|Cited Patent||Filing date||Publication date||Applicant||Title|
|WO2007097511A1 *||22 Nov 2006||30 Aug 2007||Lg Chem, Ltd.||Cross-linked polyethylene having excellent inhibition of sweat-out and insulation properties|
|EP1571175A1 *||28 Nov 2003||7 Sep 2005||Zeon Corporation||Process for producing polyether polymer composition, polyether polymer composition, and solid electrolyte film|
|EP1731564A1 *||8 Jun 2005||13 Dec 2006||Borealis Technology Oy||Water tree retarding composition|
|US3331809 *||30 Mar 1965||18 Jul 1967||Hoechst Ag||Stabilized polyalkylene oxides|
|US3334081||29 Aug 1960||1 Aug 1967||Union Carbide Corp||Polymerization process|
|US3362932 *||8 Dec 1964||9 Jan 1968||Hoechst Ag||Polyalkylene oxides stabilized with a combination of thio-bisphenols and aliphatic sulfides|
|US4088622 *||25 Jun 1976||9 May 1978||The United States Of America As Represented By The Secretary Of The Navy||Molded drag reduction coatings|
|US4101445||22 Sep 1976||18 Jul 1978||Union Carbide Corporation||Preparation of modified and activated chromocene catalysts for ethylene polymerization|
|US4302565||16 Feb 1979||24 Nov 1981||Union Carbide Corporation||Impregnated polymerization catalyst, process for preparing, and use for ethylene copolymerization|
|US4305849||15 Aug 1980||15 Dec 1981||Nippon Unicar Company Limited||Polyolefin composition containing high molecular weight polyethylene glycol useful for electrical insulation|
|US4440671||23 Feb 1983||3 Apr 1984||Union Carbide Corporation||Compositions of hydrocarbon-substituted diphenyl amines and high molecular weight polyethylene glycols; and the use thereof as water-tree retardants for polymers|
|US4508842||29 Mar 1983||2 Apr 1985||Union Carbide Corporation||Ethylene polymerization using supported vanadium catalyst|
|US4857600||23 May 1988||15 Aug 1989||Union Carbide Corporation||Process for grafting diacid anhydrides|
|US4937299||1 Feb 1985||26 Jun 1990||Exxon Research & Engineering Company||Process and catalyst for producing reactor blend polyolefins|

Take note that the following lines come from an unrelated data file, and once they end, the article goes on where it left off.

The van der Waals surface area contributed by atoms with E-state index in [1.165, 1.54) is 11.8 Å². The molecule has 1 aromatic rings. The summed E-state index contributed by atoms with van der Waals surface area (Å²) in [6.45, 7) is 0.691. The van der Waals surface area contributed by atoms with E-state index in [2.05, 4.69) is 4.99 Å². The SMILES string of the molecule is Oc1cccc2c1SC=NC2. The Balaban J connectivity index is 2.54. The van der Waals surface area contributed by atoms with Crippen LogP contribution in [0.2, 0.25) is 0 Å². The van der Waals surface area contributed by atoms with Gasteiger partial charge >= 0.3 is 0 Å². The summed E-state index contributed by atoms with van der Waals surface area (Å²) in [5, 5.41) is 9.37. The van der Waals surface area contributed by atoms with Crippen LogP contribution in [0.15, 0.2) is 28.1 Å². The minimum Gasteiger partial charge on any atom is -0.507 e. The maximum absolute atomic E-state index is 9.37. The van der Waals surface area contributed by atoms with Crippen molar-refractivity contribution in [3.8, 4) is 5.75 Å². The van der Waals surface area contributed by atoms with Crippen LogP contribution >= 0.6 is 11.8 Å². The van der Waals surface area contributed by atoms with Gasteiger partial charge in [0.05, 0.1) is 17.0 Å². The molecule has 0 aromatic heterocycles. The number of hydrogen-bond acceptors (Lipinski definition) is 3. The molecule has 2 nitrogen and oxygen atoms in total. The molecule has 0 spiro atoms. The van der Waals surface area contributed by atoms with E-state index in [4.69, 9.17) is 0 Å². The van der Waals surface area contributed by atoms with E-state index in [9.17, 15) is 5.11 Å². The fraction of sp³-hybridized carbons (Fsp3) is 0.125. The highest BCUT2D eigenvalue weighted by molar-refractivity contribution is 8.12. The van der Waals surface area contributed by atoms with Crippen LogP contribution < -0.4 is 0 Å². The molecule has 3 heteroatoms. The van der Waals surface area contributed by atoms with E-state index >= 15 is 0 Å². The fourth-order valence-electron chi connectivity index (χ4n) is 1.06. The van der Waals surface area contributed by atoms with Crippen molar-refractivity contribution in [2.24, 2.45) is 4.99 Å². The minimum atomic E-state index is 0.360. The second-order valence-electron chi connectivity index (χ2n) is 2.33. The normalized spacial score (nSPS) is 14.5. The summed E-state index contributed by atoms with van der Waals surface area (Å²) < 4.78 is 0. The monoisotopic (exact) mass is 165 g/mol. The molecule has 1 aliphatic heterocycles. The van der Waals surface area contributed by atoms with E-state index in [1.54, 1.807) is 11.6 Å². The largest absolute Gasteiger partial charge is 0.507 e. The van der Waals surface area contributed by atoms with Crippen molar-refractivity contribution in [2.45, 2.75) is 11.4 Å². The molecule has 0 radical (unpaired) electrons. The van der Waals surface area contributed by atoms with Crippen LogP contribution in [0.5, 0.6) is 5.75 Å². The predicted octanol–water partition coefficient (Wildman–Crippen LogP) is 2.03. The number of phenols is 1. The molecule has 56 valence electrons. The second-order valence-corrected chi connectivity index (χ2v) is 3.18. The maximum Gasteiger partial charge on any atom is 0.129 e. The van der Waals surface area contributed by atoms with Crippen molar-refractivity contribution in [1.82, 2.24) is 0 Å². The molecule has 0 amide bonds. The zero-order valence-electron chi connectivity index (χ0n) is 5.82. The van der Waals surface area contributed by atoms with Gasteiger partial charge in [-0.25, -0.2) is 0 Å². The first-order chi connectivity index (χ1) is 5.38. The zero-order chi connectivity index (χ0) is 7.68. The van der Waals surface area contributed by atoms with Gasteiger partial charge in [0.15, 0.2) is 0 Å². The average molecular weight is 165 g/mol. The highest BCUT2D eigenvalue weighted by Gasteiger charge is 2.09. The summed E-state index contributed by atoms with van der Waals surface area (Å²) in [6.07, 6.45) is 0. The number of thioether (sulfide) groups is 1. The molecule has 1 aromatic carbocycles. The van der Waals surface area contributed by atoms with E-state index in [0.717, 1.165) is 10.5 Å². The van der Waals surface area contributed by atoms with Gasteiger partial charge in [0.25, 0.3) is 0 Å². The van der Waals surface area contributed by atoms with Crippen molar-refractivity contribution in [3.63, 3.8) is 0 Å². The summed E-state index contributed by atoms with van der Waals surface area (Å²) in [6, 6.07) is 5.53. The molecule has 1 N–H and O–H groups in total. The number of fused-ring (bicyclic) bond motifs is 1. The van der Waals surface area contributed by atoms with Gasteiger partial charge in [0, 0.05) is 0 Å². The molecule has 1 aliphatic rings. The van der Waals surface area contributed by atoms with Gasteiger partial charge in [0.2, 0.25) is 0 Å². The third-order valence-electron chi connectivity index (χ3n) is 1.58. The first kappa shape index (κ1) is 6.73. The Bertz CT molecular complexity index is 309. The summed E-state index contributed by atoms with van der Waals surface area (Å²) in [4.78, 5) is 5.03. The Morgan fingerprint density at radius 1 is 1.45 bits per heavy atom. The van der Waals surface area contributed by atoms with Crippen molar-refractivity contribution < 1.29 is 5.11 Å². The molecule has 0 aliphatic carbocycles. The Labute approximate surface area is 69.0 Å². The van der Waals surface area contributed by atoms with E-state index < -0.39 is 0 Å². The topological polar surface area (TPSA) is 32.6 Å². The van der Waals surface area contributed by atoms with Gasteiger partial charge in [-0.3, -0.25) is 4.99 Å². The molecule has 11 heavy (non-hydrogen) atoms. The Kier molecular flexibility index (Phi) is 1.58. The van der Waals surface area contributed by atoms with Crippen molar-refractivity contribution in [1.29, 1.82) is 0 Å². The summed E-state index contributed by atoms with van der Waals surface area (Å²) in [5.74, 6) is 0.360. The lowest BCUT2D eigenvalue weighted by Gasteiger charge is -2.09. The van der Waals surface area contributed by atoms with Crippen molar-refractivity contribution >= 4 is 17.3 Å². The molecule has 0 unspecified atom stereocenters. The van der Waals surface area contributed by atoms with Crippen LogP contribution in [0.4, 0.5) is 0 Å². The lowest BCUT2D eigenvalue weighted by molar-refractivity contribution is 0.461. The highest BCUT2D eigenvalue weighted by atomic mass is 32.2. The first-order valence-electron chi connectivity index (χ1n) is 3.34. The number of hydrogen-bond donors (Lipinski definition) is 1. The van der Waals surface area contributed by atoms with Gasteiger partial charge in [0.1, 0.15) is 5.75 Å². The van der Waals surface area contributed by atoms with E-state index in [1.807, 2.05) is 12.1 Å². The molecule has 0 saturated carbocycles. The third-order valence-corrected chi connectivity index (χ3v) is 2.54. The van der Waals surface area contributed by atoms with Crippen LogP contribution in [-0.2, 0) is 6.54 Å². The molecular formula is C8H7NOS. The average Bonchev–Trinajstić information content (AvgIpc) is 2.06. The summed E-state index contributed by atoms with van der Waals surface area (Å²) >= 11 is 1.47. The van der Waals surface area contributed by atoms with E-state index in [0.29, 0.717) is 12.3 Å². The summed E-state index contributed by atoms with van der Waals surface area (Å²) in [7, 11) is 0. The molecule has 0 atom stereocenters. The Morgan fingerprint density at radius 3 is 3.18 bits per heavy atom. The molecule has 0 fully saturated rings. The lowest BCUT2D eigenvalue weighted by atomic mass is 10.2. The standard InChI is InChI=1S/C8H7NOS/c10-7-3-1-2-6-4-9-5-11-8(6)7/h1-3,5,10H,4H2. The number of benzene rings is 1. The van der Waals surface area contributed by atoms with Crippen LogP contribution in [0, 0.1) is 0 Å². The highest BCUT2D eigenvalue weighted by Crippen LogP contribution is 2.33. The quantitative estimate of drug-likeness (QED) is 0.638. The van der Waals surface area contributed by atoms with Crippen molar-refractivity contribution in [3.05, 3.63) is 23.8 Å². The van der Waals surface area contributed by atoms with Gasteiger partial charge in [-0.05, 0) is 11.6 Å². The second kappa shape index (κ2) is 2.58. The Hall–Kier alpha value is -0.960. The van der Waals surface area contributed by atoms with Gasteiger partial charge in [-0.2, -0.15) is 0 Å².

|US5246783||15 Aug 1991||21 Sep 1993||Exxon Chemical Patents Inc.||Electrical devices comprising polymeric insulating or semiconducting members|
|US5317036||16 Oct 1992||31 May 1994||Union Carbide Chemicals & Plastics Technology Corporation||Gas phase polymerization reactions utilizing soluble unsupported catalysts|
|US5332793||28 Jun 1993||26 Jul 1994||Union Carbide Chemicals & Plastics Technology Corporation||Ethylene/propylene copolymer rubbers|
|US5342907||28 Jun 1993||30 Aug 1994||Union Carbide Chemicals & Plastics Technology Corporation||Ethylene/propylene copolymer rubbers|
|US5371145||8 Jun 1993||6 Dec 1994||Union Carbide Chemicals & Plastics Technology Corporation||High density, high molecular weight polyethylene|
|US5405901||6 Jul 1994||11 Apr 1995||Union Carbide Chemicals & Plastics Technology Corporation||Process of producing ethylene polymer blends in gas phase|
|US5410003||31 Mar 1994||25 Apr 1995||Union Carbide Chemicals & Plastics Technology Corporation||Process for production of homogeneous polyethylenes|
|US6496629||1 Oct 1999||17 Dec 2002||Tycom (Us) Inc.||Undersea telecommunications cable|
|US6714707||24 Jan 2002||30 Mar 2004||Alcatel||Optical cable housing an optical unit surrounded by a plurality of gel layers|
|US6869955||29 Jan 2002||22 Mar 2005||Bristol-Myers Squibb Pharma Company||Tetrahydropteridines and pyridylpiperazines for treatment of neurological disorders|
|US6869995||28 Jan 2002||22 Mar 2005||Union Carbide Chemicals & Plastics Technology Corporation||Water tree resistant cable|
|1||"Alkylene Oxides and Their Polymers", SURFACTANT SCIENCE SERIES, vol. 35|
|2||"Electrical Wire Handbook", 1983, THE WIRE ASSOCIATION INTERNATIONAL, INC., pages: 112 - 120|
|3||GACHTER ET AL.: "Plastic Additives Handbook", 1985, pages: 646 - 649|
|4||STILLE: "Introduction to Polymer Chemistry", 1962, WILEY AND SONS, pages: 149 - 151|
|Citing Patent||Filing date||Publication date||Applicant||Title|
|WO2016066619A1 *||27 Oct 2015||6 May 2016||Borealis Ag||Polymer composition for cable applications with advantageous electrical properties|
|International Classification||C08L23/04, C08L71/02, C08K5/375, H01B3/44|
|Cooperative Classification||C08K5/14, C08L71/02, H01B3/427, C08K5/375, H01B3/441|
|16 Jan 2013||121||Ep: the epo has been informed by wipo that ep was designated in this application|
Ref document number: 12723045
Country of ref document: EP
Kind code of ref document: A1
|4 Apr 2013||DPE1||Request for preliminary examination filed after expiration of 19th month from priority date (pct application filed from 20040101)|
|13 Nov 2013||WWE||Wipo information: entry into national phase|
Ref document number: 14117501
Country of ref document: US
|14 Nov 2013||ENP||Entry into the national phase in:|
Ref document number: 2836272
Country of ref document: CA
|19 Nov 2013||ENP||Entry into the national phase in:|
Ref document number: 2014511447
Country of ref document: JP
Kind code of ref document: A
|20 Nov 2013||NENP||Non-entry into the national phase in:|
Ref country code: DE
|17 Dec 2013||ENP||Entry into the national phase in:|
Ref document number: 20137033469
Country of ref document: KR
Kind code of ref document: A
|7 Jan 2014||REG||Reference to national code|
Ref country code: BR
Ref legal event code: B01A
Ref document number: 112013029720
Country of ref document: BR
|24 Jan 2017||ENP||Entry into the national phase in:|
Ref document number: 112013029720
Country of ref document: BR
Kind code of ref document: A2
Effective date: 20131119